Banning bank bonuses could hurt taxpayer
Analysts believe the political intervention that forced RBS chief Stephen Hester to relinquish his £1m bonus could scare off potential investors and high-flying bank executives from joining UK banks.
One analyst said the public hounding of senior executives would result in "the taxpayer cutting off the nose to spite the face" as the state-underwritten banks try and compete globally with rivals such as Barclays and HSBC.
Labour leader Ed Miliband told BBC Breakfast that he was not against scrapping bonuses in the long-term. "But people cannot be given bonuses just for doing their job. It should be for exceptional performance."
The Prime Minister waded into the debate yesterday by saying banks needed to show "proper regard" when remunerating executives. He told reporters in Brussels: "They need to do a better job of demonstrating how pay is related to performance. What I care about is getting the money back."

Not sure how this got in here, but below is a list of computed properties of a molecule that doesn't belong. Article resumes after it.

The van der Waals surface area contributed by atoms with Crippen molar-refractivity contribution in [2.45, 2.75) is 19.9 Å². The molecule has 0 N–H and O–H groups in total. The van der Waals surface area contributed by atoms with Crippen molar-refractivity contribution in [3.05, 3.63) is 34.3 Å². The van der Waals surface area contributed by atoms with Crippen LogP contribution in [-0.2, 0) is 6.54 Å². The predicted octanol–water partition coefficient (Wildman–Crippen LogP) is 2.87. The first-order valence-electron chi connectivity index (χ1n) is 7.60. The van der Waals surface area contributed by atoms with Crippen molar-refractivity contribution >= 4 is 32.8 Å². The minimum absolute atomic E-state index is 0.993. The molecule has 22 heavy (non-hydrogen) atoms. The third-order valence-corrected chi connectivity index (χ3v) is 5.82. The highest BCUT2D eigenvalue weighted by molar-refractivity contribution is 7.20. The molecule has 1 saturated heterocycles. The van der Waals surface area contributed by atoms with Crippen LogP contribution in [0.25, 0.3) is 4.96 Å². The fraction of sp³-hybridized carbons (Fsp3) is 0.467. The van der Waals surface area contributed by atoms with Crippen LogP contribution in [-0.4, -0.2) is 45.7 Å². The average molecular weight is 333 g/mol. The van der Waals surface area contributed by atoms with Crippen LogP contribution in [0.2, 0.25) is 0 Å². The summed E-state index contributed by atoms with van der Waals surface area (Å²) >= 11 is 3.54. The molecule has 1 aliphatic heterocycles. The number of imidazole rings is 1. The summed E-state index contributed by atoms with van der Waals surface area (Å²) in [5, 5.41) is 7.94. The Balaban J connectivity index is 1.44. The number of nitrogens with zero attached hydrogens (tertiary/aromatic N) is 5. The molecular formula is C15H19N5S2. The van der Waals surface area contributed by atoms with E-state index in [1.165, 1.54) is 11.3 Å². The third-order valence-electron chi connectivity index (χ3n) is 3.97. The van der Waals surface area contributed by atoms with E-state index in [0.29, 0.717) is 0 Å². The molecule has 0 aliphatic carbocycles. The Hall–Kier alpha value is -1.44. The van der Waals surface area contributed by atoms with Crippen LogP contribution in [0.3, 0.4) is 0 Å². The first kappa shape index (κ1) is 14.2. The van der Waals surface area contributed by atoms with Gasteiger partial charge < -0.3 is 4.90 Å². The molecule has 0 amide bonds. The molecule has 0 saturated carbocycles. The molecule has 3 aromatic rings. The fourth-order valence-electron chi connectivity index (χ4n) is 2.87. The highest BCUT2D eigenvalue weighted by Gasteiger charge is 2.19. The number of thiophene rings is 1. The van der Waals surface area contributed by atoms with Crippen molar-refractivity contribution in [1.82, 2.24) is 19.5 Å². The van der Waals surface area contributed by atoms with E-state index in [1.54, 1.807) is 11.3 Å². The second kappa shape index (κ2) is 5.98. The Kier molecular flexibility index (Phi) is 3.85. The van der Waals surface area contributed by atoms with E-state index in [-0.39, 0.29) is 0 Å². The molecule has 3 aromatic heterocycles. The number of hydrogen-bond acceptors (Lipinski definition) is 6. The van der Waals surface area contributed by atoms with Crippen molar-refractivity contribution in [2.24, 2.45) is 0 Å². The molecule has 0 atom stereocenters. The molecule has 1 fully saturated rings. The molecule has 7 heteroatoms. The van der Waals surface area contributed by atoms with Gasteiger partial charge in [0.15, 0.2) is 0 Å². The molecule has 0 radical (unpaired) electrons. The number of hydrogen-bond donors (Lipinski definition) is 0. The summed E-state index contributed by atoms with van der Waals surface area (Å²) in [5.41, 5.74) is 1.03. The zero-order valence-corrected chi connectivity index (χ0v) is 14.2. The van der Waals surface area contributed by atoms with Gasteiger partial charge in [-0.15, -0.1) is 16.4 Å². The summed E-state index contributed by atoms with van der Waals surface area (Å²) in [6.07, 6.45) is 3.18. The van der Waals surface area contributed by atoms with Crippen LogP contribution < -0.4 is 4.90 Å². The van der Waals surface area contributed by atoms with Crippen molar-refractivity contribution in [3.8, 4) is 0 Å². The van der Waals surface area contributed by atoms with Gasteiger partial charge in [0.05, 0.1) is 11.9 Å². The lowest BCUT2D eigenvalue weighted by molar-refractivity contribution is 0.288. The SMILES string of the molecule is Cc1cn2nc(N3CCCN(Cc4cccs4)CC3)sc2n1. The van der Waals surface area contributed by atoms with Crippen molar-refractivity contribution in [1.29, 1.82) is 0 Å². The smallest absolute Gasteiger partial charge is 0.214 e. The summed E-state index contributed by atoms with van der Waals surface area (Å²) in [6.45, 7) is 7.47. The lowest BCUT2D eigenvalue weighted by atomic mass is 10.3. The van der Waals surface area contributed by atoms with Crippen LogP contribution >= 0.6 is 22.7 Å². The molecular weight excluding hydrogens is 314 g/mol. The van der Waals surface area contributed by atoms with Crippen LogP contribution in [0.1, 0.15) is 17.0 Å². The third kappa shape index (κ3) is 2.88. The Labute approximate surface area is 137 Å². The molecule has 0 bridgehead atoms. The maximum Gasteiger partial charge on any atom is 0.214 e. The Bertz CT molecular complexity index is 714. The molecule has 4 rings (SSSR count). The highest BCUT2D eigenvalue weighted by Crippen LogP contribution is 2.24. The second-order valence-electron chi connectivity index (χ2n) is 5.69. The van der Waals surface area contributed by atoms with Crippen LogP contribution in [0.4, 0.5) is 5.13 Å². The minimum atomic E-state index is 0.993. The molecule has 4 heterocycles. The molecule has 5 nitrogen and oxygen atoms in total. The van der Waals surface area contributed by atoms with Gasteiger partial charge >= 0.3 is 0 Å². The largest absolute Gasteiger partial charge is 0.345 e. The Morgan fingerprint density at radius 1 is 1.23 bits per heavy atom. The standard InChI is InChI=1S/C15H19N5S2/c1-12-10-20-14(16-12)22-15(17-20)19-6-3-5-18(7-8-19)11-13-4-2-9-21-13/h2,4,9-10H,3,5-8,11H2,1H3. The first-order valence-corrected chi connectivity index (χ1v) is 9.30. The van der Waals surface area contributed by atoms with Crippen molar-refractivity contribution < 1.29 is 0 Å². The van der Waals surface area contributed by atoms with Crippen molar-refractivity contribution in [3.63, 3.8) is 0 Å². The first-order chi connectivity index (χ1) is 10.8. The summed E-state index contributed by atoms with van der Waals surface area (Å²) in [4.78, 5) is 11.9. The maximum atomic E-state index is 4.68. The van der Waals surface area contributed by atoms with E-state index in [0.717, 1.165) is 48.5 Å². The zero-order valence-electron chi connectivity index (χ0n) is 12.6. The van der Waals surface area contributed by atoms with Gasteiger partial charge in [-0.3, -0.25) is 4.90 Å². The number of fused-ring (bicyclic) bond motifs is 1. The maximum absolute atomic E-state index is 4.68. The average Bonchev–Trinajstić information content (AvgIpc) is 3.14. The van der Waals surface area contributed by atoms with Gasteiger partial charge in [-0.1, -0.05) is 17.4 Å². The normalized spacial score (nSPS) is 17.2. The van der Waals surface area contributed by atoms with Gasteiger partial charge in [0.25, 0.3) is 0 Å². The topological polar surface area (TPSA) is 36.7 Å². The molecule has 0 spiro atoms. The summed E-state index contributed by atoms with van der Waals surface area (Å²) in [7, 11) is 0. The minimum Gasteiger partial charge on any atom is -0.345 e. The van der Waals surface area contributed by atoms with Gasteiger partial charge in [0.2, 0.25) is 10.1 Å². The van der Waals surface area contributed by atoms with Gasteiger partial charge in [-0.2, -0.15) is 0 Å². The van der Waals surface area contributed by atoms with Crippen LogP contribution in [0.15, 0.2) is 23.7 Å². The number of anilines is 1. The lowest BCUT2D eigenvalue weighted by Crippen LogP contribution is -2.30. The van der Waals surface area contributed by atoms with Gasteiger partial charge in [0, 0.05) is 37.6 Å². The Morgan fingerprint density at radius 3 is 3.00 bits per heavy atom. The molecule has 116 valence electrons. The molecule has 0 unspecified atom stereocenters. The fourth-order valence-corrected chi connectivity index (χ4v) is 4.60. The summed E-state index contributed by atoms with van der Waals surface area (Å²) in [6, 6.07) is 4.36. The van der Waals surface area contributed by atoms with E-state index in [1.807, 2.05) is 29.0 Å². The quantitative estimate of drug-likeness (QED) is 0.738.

RBS shares dropped by 3.5% yesterday, wiping nearly £600m from its value, and Lloyd's saw roughly £1 billion lost on its stock when shares dropped 4.1%. Lloyd's CEO Antonio Horta-Osorio had already said that he will not accept his bonus, estimated at £2.3m, having only recently returned to the role after taking time off for stress.
Barclays chief Bob Diamond however is expected to take his bonus this year. Analysts say applying constraints on those banks that survived the credit crunch without a government bail-out will be hard. Diamond received a £6.5m bonus for 2010 and his base salary rose to £1.3m after becoming CEO in January last year.
HSBC CEO Stuart Gulliver received a £2.9m bonus for 2010, however according to reports, the bank want to pay him £13.3m for 2011, including a base salary of £1.2m and a bonus worth three times his salary and an long-term incentive plan worth six times his salary.
London bankers are expected to be awarded in total £4.2 billion in bonuses for 2011, the lowest in decade due to weak earnings, according to the Centre for Economics & Business Research Ltd.